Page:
When the State of the Academy (SOTA) was released two weeks ago, everyone seemed surprised by a statistic they all should have expected. 93.6 percent of conservative respondents expressed that they “felt the need to censor themselves due to their political leaning,” with 79.9 percent of independents and 79.4 percent of libertarians echoing the sentiment. In the days that followed, people repeatedly brought this statistic up, but nobody discussed whether the self-censorship was good or not. From my experience at the SOTA dinner hosted by The Phillipian, everyone seemingly wants others to voice their opinions, regardless of how controversial they are. But if so many of us believe that everyone should feel comfortable sharing their perspective, why don’t they?
From talking to conservative friends, the main motivation for hiding their views is out of fear of judgement. They expect people to quickly shut them down — a fear only exacerbated by the fact that the ratio of liberal to conservative students at Andover is around 44 percent to 16 percent, according to SOTA. The way forward, then, is to prove that assumption wrong. We should show that people are more open to dialogue than these conservative students believe.
Here’s the problem: they’re mostly right. In the pursuit of political diversity, the enemy is not the other side of the aisle, but human nature itself. Even if we all say “we need more different political opinions,” very few of us believe that under the surface. Conservative students call for it because they hold those “different opinions,” and liberal students agree because if they don’t, they would be close-minded and intolerant. If the situations were flipped, each side would be saying and thinking what the other is now. I am no exception: at the SOTA dinner I leapt to disagree with the student sitting next to me before listening to his rationale. Even as we discussed how to increase political diversity, I was making the same kind of judgements that led to the issue in the first place.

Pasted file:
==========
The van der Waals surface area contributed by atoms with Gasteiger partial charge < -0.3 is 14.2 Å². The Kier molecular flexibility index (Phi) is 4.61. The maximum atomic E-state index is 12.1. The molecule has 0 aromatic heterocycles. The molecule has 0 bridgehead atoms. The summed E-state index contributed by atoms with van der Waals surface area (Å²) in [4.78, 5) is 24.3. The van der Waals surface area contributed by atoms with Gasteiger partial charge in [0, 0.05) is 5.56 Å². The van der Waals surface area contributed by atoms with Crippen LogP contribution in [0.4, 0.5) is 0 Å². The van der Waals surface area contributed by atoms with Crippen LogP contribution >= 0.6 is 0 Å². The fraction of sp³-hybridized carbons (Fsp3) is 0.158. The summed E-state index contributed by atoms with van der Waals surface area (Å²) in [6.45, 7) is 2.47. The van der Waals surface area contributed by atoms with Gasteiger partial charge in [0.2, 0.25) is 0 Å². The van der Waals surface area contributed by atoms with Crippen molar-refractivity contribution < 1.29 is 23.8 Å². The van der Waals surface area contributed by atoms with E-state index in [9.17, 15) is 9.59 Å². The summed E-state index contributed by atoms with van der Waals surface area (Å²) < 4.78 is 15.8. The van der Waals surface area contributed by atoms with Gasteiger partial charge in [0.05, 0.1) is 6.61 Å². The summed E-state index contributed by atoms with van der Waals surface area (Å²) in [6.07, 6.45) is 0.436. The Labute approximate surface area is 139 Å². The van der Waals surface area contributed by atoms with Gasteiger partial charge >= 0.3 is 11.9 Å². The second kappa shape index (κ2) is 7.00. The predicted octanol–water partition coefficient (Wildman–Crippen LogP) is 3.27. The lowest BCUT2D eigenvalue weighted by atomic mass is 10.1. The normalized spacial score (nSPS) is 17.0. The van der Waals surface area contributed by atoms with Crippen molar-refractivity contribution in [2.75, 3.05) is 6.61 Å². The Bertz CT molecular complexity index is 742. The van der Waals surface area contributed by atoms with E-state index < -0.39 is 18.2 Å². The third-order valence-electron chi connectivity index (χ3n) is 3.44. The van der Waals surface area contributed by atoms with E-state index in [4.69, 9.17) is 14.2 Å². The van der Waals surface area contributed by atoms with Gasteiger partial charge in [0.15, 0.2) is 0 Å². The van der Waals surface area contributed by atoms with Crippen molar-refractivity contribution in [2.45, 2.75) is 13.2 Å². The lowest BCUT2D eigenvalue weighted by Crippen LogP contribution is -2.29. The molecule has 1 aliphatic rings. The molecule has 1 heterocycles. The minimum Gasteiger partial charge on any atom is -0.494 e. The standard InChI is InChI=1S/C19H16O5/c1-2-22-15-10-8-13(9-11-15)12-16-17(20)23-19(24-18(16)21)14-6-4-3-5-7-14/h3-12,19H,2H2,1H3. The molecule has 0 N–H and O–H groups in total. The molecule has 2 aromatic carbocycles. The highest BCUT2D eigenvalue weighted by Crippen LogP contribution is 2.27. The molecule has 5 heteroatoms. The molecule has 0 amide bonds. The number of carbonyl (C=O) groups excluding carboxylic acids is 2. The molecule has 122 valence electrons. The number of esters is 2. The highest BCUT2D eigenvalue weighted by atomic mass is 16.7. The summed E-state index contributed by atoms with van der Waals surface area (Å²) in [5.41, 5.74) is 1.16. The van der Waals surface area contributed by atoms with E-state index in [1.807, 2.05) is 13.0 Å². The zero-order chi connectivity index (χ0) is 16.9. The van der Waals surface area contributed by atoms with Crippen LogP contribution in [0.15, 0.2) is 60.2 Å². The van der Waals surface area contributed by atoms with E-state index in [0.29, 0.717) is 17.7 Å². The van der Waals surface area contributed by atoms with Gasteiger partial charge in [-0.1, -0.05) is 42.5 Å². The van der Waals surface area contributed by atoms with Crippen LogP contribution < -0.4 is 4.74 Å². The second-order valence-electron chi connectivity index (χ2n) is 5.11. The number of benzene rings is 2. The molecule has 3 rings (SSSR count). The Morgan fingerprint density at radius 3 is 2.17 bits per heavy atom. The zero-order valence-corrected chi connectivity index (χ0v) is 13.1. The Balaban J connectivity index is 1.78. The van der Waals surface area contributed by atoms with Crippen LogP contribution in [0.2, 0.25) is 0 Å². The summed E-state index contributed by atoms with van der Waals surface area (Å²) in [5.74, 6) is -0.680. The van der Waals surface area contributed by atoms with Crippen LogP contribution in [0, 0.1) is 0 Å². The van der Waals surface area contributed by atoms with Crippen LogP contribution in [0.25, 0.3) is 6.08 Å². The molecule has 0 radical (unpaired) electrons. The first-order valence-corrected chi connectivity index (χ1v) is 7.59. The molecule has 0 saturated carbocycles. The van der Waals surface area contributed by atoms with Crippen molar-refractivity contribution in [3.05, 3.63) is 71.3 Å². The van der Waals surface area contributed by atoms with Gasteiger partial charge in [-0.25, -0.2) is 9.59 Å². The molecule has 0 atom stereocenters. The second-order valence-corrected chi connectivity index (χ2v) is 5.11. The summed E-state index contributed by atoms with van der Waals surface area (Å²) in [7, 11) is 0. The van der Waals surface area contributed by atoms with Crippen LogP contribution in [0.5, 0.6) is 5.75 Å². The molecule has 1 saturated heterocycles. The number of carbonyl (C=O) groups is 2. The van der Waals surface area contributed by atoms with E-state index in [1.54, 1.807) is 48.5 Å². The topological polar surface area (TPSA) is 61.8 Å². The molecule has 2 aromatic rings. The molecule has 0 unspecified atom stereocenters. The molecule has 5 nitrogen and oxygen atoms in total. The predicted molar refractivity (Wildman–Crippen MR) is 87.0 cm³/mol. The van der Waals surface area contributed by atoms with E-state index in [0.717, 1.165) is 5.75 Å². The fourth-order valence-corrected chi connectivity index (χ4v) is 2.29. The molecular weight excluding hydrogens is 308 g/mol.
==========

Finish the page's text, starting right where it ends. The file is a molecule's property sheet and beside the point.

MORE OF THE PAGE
When it comes to contentious topics, whether it be abortion, gun control, or immigration, discourse creates such emotional outbursts because each topic is tied to more than just your political affiliation. Under the surface, they say something about your value systems. Your background. Your identity. Your views on abortion say something about where you believe human life begins, and most likely divulge your stance on religion. Immigration relates to how you value liberty and security, and is most likely subconsciously tied to your past experiences with members of certain racial groups.
When we argue on any major issue, it elicits strong reactions because to be proven wrong means to have part of your identity and upbringing also proven wrong. Losing an argument on gun control as someone who believes in unrestricted Second Amendment rights is to perhaps lose the formative moments you spent hunting with your father as a kid. Here, dialogue and discussion is just debate with a kinder-sounding title. People don’t work towards common ground, they compete to establish their viewpoint (and therefore their identity) as the proper one.